Cosmic Star Heroine Review
If you’ve been a fan of Japanese RPGs over the years, then Nintendo systems have been a good place to game, especially the Nintendo DS and 3DS. Thankfully that trend has continued over to the Nintendo Switch with publishers like NIS America, Square Enix, and Atlus pouring resources into developing new games in the genre. That’s not to say there aren’t indie game makers ignoring the field; it’s just that so many of them aren’t that great. That’s all about to change with Cosmic Star Heroine, a throwback to the glory days of 16-bit JRPGs.
At first blush Cosmic Star Heroine looks like something you’d have found on store shelves circa 1994. The best way to describe the graphics in this game is that it could have passed for a Phantasy Star game if it had ever been brought over to the Sega CD. It features detailed pixel art that looks great on the Switch’s handheld screen and is just fine blown up on a modern day TV. There are cinema scenes that help tell the story, but they’re not as intricate as something like the Lunar series. Instead they usually consist of still images that one might have saw during the height of the Sierra adventure games on PC, assuming you had the high-end SVGA card! It’s safe to say that this title trades heavily on the nostalgia factor, and that should earn it some decent sales numbers just on that factor alone.
Ask anyone what they feel is the most important thing in an RPG and you might get several different answers. While story is usually one of the most common, and I agree that it plays an essential part, I often feel that an RPG lives and dies by its combat system. I’m more of a traditionalist who enjoys turn-based mechanics, but throughout the years I’ve liked some different takes on the tried-and-true formula (Xenoblade Chronicles 2 being a more recent example). I do enjoy games that inject new ideas into the battles, and this game does just that. There are multiple gameplay systems at work here, and it takes a little while to get it all down, but the bottom line is it works well and makes fighting enemies fun.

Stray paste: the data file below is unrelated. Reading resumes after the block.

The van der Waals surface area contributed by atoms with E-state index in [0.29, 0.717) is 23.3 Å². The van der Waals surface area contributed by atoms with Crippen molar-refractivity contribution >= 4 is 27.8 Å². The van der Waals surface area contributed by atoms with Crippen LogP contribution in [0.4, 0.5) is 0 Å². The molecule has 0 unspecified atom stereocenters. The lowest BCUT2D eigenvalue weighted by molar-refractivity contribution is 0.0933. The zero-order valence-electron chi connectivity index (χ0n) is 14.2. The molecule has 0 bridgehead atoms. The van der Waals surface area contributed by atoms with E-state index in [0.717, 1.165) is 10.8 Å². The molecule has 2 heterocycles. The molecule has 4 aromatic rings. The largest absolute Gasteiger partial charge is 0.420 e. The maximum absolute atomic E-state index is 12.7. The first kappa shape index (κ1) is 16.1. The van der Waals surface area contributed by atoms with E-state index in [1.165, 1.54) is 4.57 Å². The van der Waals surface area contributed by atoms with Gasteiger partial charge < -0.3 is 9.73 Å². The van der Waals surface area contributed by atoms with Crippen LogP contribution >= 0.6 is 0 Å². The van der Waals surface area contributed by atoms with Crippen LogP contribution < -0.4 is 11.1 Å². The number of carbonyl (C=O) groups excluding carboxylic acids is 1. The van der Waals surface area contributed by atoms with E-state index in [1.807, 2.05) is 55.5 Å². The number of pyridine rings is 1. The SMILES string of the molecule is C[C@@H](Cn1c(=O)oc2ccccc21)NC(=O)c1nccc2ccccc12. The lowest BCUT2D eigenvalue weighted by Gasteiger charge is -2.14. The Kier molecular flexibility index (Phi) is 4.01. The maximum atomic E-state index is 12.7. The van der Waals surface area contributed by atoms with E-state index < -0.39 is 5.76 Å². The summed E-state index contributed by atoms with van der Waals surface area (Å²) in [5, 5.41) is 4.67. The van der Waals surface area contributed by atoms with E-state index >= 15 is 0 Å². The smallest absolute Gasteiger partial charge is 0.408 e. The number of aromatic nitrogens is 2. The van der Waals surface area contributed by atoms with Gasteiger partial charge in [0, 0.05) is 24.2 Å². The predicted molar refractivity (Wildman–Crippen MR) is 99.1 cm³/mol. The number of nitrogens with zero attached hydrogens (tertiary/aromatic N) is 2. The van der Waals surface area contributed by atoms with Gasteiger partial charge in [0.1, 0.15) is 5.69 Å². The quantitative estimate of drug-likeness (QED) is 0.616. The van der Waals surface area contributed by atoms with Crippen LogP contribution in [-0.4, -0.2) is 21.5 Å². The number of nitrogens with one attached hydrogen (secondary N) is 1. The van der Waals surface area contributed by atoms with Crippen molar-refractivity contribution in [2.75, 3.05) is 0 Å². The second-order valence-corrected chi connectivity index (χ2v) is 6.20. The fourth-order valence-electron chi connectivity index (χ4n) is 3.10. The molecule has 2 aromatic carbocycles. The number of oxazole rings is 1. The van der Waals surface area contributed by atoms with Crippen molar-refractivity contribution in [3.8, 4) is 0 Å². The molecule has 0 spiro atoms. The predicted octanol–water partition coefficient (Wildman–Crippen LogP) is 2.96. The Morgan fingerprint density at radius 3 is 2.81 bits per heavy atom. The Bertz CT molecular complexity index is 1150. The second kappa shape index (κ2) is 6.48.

Much like Octopath Traveler, enemies have weaknesses that can be exploited to deal extra damage. The caveat in this game is that each of your party members can only use each ability one time per battle. Well, that’s not entirely true because you can choose to rest a round and that will recharge the abilities – but this all makes for very strategic battles, especially when your facing off against a tough boss. You see, after each round you’ll gain a Hyper Point and once you’ve filled up your gauge you’ll activate Hyper Mode for double damage. So the question then becomes do you immediately go after the enemies’ weak spots with specific attacks, or do you hold them back for Hyper Mode when they’ll really do some massive damage? The choice is yours!
Similar to Chrono Trigger, the enemies are on the screen and when you run into them the battle takes place right there, no need for a view shift or anything like that. The battles were pretty snappy and I never felt like I had to grind for long periods of time, which is a great achievement in these types of games. I was constantly finding new items and weapons to equip and learning new abilities and obtaining new party members, which kept everything fresh.
As for the story, well it’s not the game’s greatest asset, but it’s entertaining to say the least. You play as Alyssa who works for the government as a covert ops specialist. Soon things go sideways and you find out not everyone is playing for the same team. So you band together with the ones you trust and together you attempt to stop the conspirators from implementing their evil plan. This will entail traveling to several different planets and exploring various facilities to keep the plot moving. And move it will! In fact, I was a bit surprised at how fast the story moved along, with a whole cast of characters that are interesting to learn about, but never seemed to get as much backstory as I wanted. This keeps the game down in hour count, which if I’m being honest, isn’t a bad thing in an age where it’s not uncommon for games to crack the 100-hour mark. Still, you’ll forgive me if I’ve often forgotten some of the characters’ names after the whirlwind story concluded.
The music in the game is quite good too, emulating something from the TurboDuo and Sega CD age as well. It’s got jazzy instruments and a crisp clean sound to it, just like all of those red book audio CDs of yesteryear. It doesn’t feature voice acting, but that’s to be expected with a smaller budget. It does have some awesome writing throughout, with funny lines of dialog and a ton of references to other games like Resident Evil and Metroid that will be appreciated by the gaming audience.
Cosmic Star Heroine is a great game to chill out with for about 15 or so hours and just enjoy the ride. Everything about it comes from a place of care and although it lacks some of the polish you might find in a AAA title, it’s charming all the same. The crazy story, fun combat, and impressive sprite work make this one an easy recommendation for the Switch.
Cosmic Star Heroine Review
- Graphics - 8/108/10
- Sound - 8/108/10
- Gameplay - 8/108/10
- Lasting Appeal - 6/106/10
Final Thoughts: GOOD
Not every game needs to be 100 hours long and cost $60. Cosmic Star Heroine hits the sweet spot of delivering fun gameplay mechanics with an upbeat and crazy story filled with charming characters and funny writing.
Cosmic Star Heroine was reviewed using a final retail Nintendo Switch download code provided by the publisher.
Craig has been covering the video game industry since 1995. His work has been published across a wide spectrum of media sites. He’s currently the Editor-In-Chief of Nintendo Times and contributes to Gaming Age.